It is an undeniable fact that from religious point of view, lying is condemned. Spiritualists say the same thing.  As of today, lie is considered wrong even in the eyes of laws. Every lie diminishes your piety and when piety is diminished, the person lying loses his or her good fortune, either rapidly or gradually, depending on the magnitude of the lie and its effect on oneself and others.

Strictly speaking, lying for so-called good also diminishes one’s piety. Truth never harms in real sense of the term. It may appear sometimes that by speaking truth a person caused harm to someone else and under such circumstances one may try to justify his lie. But according to the law of karma, no one suffers due to someone else’ action. In other words, the person apparently causing difficulty to others by speaking truth is only being instrumental. On the other hand, if he prefers to lie in order to save someone difficulty, that person will anyway go through his destined hardship through some other means and the person lying will be held responsible for his lie.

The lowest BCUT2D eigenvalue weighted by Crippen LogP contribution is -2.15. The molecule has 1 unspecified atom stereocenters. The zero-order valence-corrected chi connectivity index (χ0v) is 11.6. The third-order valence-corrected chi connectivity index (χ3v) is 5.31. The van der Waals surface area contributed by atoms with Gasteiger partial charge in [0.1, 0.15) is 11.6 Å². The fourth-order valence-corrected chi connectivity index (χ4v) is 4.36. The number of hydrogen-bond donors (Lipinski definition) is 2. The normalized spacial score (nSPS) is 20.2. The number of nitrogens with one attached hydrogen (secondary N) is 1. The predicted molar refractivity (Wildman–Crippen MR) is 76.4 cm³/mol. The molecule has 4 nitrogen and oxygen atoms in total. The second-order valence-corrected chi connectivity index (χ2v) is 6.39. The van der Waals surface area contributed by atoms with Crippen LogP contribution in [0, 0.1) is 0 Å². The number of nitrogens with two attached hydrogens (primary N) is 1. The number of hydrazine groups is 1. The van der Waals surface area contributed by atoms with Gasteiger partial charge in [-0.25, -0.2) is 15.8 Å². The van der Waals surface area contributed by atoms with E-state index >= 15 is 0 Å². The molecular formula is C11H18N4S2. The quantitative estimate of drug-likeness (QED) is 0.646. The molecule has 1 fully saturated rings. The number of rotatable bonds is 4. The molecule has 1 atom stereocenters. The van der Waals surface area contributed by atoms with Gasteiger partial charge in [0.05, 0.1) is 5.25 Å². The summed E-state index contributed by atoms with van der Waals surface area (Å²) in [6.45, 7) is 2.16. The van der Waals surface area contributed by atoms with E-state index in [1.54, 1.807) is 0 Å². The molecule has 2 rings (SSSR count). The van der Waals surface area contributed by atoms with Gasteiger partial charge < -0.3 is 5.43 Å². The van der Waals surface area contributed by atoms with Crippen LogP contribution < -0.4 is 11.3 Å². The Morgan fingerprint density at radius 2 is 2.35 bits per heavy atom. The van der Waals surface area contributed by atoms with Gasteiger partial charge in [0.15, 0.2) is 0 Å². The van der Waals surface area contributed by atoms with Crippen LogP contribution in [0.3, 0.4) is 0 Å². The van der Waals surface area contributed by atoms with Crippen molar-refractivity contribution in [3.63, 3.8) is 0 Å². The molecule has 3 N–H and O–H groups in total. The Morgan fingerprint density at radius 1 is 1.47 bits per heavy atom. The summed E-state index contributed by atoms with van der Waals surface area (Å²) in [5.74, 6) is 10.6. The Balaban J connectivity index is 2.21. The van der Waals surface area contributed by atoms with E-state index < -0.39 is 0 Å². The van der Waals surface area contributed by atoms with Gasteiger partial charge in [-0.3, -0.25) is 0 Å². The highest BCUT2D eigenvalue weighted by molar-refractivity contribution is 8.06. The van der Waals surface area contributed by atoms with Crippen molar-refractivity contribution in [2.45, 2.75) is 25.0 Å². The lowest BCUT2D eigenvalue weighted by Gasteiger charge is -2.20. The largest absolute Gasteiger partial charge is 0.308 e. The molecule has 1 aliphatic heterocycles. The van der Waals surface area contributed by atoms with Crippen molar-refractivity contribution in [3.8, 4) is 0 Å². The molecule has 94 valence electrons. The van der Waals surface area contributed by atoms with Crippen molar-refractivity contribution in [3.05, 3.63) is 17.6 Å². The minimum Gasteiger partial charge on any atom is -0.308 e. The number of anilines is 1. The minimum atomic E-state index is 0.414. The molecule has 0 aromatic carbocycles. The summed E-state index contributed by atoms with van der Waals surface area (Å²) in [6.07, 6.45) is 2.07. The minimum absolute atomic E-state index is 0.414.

“In this age, Kaliyuga, truth is the only aspect of dharma (roughly translated as religion) which has survived and holds value in any civilized society. This is the reason court cases are filed and won over what is truth and what is untruth, or lie. Other aspects, like mercy, cleanliness and austerity, have all been practically finished by the acts of meat eating, illicit sex life and intoxication respectively.” (Art of speaking bitter truth – Mayapur Voice)

They say it is better to make someone cry by saying truth than making someone smile by saying a lie. This does not mean we go around making people cry by saying truth that hurt them. The idea is to condemn lies.

Chanakya Pandit advises to avoid speaking bitter truth. This advice, however, is not meant to encourage cover-ups. When truth, no matter how bitter, is in the public interest, it must be spoken, especially when you are in a responsible or influential position and when your statement affects others. Or else it amounts to selfishness and encourages hypocrisy in society. It may not be easy though to ascertain what is good in public interest and what is not, but by taking guidance from bona fide spiritual masters one can easily discriminate between the two. Lying does not only deform your brain pattern, it permanently ruins personal integrity over a period of time. Therefore it is wise to say no to lies. Let truth prevail. It will benefit both you and the world.